American-made tables are generally considered to be better-made, better-built, and better-playing than imported tables: particularly when compared to Chinese or Asian tables. Is that universally true? Not necessarily. Are American tables more expensive than the imports? Not necessarily. Is it important? That may be more of a political question, and possibly a matter of price. I personally do not have a problem with imported pool tables – they tend to offer a good value. I do have a problem with dealers who lie about their tables. If they lie about that, what else are they lying about?
Certainly it’s easy to make a knock-off table that looks like a genuine name-brand table. In fact, several of the old-time name brands don’t even make their own tables anymore, they just import them! It’s pretty universal that no one wants to admit where their tables are made, just in case you might care. If you don’t care (and certainly, some of my readers do not care) skip on down to the next section: Cloth. If you do care, we’ll examine at what to look for and how some people pretend that their imported tables are American.
Imported tables are often available “customized” to your specifications by mixing-and-matching three or four stain colors, a few body styles, and perhaps four or five leg styles; one from Column A, one from Column B, etc. That makes them seem to be American. However, each of those parts are in separate boxes in the warehouse, so you “customize” by loading different boxes into the truck. Obviously, American tables can offer the same options, but American-made tables should normally also offer an unlimited selection of woods and stain colors; including custom-matching your table to your dining room set. Leg varieties should be much wider, and rail combinations in terms of species, sight shape, and material could be endless. After all, if the table company is actually making the table themselves, nothing stops them from making it out of any wood; stained any color that you want. Your interior decorator would probably care about that more than you do – but it does help you sort out the real American tables from the fakes.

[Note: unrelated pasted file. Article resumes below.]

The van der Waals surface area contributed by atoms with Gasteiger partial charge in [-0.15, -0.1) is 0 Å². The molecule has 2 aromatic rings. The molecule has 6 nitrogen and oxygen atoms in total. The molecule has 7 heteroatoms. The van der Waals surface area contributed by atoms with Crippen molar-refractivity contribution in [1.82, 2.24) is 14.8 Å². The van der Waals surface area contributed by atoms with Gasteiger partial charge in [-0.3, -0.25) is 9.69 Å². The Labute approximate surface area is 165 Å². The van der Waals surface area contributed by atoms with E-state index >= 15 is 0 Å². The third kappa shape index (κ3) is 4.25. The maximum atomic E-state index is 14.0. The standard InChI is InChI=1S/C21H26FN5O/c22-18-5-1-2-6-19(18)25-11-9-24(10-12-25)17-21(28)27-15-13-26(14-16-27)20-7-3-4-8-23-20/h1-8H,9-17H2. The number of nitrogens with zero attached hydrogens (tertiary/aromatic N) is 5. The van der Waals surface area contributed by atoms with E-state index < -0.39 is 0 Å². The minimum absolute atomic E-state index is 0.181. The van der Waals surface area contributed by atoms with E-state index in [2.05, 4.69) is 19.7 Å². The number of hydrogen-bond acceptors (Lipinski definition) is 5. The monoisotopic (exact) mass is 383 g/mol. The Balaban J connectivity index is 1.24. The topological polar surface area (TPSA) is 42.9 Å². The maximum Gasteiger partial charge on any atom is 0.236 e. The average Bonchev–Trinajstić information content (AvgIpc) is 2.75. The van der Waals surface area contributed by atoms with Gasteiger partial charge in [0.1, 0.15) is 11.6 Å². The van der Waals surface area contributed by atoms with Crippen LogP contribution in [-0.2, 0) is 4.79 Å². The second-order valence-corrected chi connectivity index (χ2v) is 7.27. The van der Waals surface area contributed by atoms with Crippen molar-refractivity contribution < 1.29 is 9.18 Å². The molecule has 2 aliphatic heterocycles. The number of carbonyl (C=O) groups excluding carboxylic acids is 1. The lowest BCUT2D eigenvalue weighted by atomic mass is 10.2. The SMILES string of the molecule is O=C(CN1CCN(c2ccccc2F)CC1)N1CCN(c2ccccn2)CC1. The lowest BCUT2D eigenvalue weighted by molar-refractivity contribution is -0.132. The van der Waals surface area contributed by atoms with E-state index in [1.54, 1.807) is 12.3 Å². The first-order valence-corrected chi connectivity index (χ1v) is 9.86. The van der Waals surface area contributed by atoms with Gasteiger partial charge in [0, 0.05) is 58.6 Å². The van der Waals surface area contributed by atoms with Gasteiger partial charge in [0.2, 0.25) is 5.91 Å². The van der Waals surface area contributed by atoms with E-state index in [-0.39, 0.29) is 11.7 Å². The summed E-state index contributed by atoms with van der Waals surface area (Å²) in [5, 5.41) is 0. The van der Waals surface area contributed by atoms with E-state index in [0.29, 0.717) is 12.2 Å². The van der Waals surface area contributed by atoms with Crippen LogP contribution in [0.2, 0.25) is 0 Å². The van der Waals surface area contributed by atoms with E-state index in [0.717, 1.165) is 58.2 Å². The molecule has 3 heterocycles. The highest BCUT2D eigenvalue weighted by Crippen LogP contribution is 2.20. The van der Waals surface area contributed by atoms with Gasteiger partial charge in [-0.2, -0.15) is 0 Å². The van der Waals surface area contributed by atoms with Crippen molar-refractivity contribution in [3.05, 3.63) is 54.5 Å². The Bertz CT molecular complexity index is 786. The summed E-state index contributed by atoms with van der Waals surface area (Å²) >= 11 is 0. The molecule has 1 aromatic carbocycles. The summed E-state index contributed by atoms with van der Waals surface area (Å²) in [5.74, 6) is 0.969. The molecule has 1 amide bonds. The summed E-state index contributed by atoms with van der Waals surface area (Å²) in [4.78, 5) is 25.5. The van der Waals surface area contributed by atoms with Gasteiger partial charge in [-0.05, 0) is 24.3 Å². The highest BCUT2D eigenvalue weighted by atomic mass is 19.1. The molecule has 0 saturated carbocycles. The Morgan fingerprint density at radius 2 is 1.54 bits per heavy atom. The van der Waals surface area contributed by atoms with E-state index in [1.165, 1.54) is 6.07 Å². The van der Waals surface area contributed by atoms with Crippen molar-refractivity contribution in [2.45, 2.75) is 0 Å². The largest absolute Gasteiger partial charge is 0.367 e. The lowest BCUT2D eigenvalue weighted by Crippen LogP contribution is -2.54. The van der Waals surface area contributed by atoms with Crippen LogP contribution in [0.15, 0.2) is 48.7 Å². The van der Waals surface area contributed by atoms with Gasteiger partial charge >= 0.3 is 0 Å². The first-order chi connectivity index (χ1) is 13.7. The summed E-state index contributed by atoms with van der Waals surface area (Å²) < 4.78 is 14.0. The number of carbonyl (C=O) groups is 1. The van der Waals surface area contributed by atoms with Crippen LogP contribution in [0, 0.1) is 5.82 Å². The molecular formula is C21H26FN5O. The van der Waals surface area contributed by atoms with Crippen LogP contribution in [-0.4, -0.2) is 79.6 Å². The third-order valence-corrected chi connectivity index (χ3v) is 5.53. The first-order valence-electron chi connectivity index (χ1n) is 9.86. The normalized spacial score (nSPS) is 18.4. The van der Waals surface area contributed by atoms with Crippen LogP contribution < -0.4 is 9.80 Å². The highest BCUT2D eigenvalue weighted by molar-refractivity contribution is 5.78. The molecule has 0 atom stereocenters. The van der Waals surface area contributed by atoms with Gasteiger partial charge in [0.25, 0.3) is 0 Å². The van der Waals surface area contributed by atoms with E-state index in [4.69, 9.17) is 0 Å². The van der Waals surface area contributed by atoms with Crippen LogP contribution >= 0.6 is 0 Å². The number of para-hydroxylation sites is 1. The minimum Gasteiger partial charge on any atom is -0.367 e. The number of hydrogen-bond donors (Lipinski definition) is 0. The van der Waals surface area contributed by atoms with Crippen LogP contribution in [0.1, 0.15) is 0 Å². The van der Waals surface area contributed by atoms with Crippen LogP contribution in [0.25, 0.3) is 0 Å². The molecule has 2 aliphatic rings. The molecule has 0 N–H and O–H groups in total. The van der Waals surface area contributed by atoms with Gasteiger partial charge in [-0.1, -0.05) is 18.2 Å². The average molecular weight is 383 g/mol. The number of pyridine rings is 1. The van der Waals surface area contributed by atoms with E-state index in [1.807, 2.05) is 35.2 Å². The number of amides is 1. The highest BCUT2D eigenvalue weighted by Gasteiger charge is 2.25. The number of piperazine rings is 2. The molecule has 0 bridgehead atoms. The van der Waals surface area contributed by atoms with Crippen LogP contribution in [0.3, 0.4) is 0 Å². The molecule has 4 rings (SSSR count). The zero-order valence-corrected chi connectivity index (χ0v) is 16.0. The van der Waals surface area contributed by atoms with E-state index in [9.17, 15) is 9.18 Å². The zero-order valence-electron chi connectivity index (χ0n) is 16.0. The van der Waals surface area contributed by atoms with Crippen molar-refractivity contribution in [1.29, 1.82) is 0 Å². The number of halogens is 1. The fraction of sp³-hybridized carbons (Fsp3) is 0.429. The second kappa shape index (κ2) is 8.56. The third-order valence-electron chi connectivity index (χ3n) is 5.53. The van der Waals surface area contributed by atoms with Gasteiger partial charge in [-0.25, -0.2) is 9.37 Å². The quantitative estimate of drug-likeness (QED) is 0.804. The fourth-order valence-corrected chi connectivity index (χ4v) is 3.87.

Does the actual table and its factory-printed literature say the actual words “Made in USA”? If it does not, it probably is not. Is it a unibody table or a KD table? Generally American tables are unibody and KD are imported. Why? Because it is much cheaper to ship KD bodies a long distance on a ship when they take up less room.
Does the table brand or its models have patriotic-sounding names? So do the biggest importers! Does the retailer have “Buy American” signs on their tables or in its advertising? Remember when 60 Minutes caught the giant super-marts doing that over Indonesian clothes? That still doesn’t tell you anything.
Do they have a photograph of their giant building in the United States? Sure. Does the table or literature have an American address? Of course, all the importers have an American warehouse. The really big retailers take their containers directly from China, Malaysia and Vietnam, but smaller retailers buy from the distribution warehouse in the United States. Here are some other possible translations:
Designed in the United States: We emailed photographs of American tables to Asia and told them to make us something just like it.
Engineered in the United States: They sent us a diagram back of how they want it to be assembled. We made them change it to be cheaper to make.
Built or Assembled in America: Actually, it’s going to get built right in your house and you live in America, right?
Over 150 Years of American History: We have lots of American history, we just stopped making our own pool tables in 1985.
Made in USA: Actually, that really does mean made in the United States. It’s the onlything that actually does mean made in the United States.